USGS Banner

TITLE: Economics of Using On-Farm Reservoirs to Distribute Diverted Surface Water to Depleted Ground Water Areas of the Southern Mississippi Valley Region


DESCRIPTORS: Diverted surface water, reservoir distribution, irrigation value, management

DURATION : 3/1/99 - 2/28/00

FEDERAL FUNDS: Total Direct Indirect $20,543 $20,543 $0

NON-FEDERAL FUNDS: Total Direct Indirect $41,695 $24,787 $16,908

PRINCIPAL INVESTIGATOR'S NAMES AND UNIVERSITIES: Eric J. Wailes; Tel: (501) 575-2278;; Kenneth Young; Tel: (501) 575-2726;; Gail L. Cramer; Tel (501) 575-6935; Tel:; Fax: (501) 575-5306 and Jennie Popp; Tel: (501) 575-2279;, Dept. of Agricultural Economics and Agribusiness, 221 Ag. Bldg., University of Arkansas, Fayetteville, AR 72701.

CONGRESSIONAL DISTRICT: Arkansas - District 2, 3 & 4


Rapid ground water depletion is becoming a significant problem for parts of the Southern Mississippi River Valley. Six eastern Arkansas counties were declared critical in 1997 by the Arkansas Soil and Water Conservation Commission (ASWCC) with the major problem centered in the Grand Prairie area. A proposed solution to the ground water depletion problem under investigation by water agencies is to divert surplus winter and early spring flows from the White River by a canal system to the farmer stakeholders.

To make the system work, on-farm reservoirs will be needed along with a canal distribution system to store and manage the diverted surface water for crop irrigation use during the growing season. Since this proposed project will require considerable public funding as well as financial commitment by the farmer stakeholders it is important that the distribution be cost effective for the public interest and affordable for the stakeholders.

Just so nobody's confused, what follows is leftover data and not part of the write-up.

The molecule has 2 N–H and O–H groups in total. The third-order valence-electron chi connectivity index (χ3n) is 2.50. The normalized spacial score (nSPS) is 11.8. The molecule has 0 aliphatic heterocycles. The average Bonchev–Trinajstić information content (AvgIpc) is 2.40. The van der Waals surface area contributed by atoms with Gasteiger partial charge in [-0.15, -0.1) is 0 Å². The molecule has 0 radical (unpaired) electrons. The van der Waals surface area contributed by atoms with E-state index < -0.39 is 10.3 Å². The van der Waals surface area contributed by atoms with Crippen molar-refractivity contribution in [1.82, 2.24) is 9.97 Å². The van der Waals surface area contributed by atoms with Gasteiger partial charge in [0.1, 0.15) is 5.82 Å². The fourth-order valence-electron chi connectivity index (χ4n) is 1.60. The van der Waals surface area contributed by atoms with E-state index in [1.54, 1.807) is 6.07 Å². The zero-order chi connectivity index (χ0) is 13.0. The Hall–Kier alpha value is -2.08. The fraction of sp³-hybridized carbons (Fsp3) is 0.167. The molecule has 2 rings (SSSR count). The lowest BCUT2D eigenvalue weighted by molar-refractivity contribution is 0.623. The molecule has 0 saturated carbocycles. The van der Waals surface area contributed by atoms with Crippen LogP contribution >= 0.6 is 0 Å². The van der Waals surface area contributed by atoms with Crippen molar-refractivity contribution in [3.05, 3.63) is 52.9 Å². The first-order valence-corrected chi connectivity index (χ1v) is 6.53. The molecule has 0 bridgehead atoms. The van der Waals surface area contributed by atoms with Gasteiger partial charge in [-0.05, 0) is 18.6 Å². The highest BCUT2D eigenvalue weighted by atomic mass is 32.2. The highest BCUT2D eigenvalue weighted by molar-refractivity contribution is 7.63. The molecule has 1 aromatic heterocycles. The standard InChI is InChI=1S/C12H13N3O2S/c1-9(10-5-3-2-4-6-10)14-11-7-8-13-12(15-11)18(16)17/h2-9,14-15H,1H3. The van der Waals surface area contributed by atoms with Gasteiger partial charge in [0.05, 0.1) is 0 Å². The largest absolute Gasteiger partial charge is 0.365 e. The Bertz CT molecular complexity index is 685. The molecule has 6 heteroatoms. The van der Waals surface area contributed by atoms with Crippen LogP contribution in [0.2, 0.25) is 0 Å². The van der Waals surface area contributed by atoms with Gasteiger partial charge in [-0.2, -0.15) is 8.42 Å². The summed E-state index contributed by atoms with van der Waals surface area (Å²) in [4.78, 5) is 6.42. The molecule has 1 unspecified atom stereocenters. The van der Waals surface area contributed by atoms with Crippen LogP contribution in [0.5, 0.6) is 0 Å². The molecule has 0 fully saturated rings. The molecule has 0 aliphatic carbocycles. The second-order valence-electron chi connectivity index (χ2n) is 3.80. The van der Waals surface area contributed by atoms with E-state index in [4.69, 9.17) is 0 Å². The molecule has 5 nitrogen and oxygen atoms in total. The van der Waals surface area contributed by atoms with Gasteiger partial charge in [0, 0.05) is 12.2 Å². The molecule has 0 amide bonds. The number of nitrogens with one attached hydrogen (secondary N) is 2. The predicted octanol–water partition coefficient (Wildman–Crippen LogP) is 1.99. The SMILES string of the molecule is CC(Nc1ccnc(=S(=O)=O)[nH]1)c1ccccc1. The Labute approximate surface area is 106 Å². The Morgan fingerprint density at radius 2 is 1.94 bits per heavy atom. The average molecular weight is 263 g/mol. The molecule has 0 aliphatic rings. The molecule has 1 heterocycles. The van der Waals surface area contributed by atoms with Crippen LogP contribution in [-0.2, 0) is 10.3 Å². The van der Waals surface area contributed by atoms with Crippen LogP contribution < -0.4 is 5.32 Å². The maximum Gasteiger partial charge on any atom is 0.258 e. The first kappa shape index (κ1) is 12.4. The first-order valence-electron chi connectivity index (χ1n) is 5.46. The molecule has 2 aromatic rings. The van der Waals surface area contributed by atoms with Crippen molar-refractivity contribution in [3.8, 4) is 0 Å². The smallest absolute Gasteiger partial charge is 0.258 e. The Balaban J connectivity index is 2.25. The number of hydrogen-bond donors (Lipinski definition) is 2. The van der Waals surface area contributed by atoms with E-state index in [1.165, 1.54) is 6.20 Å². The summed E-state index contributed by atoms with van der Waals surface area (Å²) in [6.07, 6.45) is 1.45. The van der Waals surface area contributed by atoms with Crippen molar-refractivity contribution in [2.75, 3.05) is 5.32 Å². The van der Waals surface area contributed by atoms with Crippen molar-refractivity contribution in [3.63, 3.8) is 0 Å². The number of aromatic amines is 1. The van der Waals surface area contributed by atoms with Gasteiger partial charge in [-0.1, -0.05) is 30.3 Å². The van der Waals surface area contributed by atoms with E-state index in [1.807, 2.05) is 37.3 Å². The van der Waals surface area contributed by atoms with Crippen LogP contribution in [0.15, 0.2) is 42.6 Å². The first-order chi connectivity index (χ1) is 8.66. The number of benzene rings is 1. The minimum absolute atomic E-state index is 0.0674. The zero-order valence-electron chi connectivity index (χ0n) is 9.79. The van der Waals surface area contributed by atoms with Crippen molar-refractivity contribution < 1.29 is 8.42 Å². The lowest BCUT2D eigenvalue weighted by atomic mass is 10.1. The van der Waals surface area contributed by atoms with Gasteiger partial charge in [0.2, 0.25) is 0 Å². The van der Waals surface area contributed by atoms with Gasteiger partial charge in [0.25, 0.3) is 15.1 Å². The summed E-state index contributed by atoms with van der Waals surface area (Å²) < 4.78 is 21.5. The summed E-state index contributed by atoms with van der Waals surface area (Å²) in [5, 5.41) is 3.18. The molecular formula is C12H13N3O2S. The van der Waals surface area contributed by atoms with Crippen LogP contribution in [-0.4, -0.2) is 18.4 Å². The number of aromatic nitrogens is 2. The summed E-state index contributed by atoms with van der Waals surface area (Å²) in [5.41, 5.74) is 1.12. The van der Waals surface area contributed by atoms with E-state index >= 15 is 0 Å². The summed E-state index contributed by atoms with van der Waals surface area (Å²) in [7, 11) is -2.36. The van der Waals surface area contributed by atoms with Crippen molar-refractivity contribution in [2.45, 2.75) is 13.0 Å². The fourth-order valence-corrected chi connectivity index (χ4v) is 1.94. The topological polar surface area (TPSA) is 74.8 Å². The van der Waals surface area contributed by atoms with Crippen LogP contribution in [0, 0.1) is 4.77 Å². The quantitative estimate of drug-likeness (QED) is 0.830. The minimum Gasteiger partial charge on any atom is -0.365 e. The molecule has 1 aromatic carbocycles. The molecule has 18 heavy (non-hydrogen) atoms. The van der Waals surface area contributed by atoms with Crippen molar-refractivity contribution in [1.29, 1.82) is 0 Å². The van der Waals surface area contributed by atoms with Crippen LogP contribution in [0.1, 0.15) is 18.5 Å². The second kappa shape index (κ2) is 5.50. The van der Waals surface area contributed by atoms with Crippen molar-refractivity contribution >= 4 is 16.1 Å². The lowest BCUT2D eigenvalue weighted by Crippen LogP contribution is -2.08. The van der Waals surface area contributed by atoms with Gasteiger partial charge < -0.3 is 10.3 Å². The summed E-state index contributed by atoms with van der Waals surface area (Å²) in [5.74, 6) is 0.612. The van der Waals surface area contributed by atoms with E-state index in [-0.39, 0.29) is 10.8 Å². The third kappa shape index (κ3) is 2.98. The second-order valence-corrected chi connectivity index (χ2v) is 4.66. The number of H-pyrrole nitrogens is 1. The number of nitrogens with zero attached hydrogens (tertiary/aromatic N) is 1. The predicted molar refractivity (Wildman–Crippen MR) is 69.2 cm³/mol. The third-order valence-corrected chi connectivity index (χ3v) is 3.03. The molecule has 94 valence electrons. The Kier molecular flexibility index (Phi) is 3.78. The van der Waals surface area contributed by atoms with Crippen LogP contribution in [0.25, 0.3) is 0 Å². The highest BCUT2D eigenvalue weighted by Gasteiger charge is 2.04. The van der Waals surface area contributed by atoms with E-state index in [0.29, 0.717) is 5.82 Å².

Irrigation systems of representative farms in the critical ground water areas will be modeled to estimate the value of water supplied for irrigation from various sources including: captured on-farm rainfall runoff, available groundwater wells, tail water recovery and diverted surface water. Use of on-farm reservoirs in conjunction with wells and available inflows of diverted surface water will be evaluated during the crop growing season to estimate the value of the diverted water as a supplement to the other water sources. Results of this study will identify the optimal on-farm reservoir system which utilizes diverted surface water for different farm situations as well as the economic benefits of supplying the diverted surface water to farms.


The project will evaluate representative farm irrigation systems with common crop rotations in depleting ground water areas to evaluate the benefits of irrigation from alternative water sources including diverted surface water. Irrigation benefits of the individual farms will be estimated under variable weather and price conditions with and without access to diverted surface water over a 30-year period with projected changes in ground water supplies. On-farm reservoirs will be evaluated in the irrigation system as a water conservation practice to collect rainfall runoff, recycle tail water and complement the available ground water supply as well as serving as a possible distribution method for diverted surface water over the project 30-year period.

Specific research objectives are:

1) To estimate the optimal use of available water sources for irrigation utilizing on-farm reservoirs under different ground water resource situations for a 30-year period.

2) To identify the optimal use of on-farm reservoirs with and without access to supplemental diverted surface water over a 30-year period.

3) To estimate the economic benefits of diverted surface water for different farm situations and water supply conditions over a 30-year period.

U.S. Department of the Interior, U.S. Geological Survey
Maintained by: John Schefter
Last Updated: Wednesday March 23, 2005 9:17 AM
Privacy Statement || Disclaimer
|| Accessibility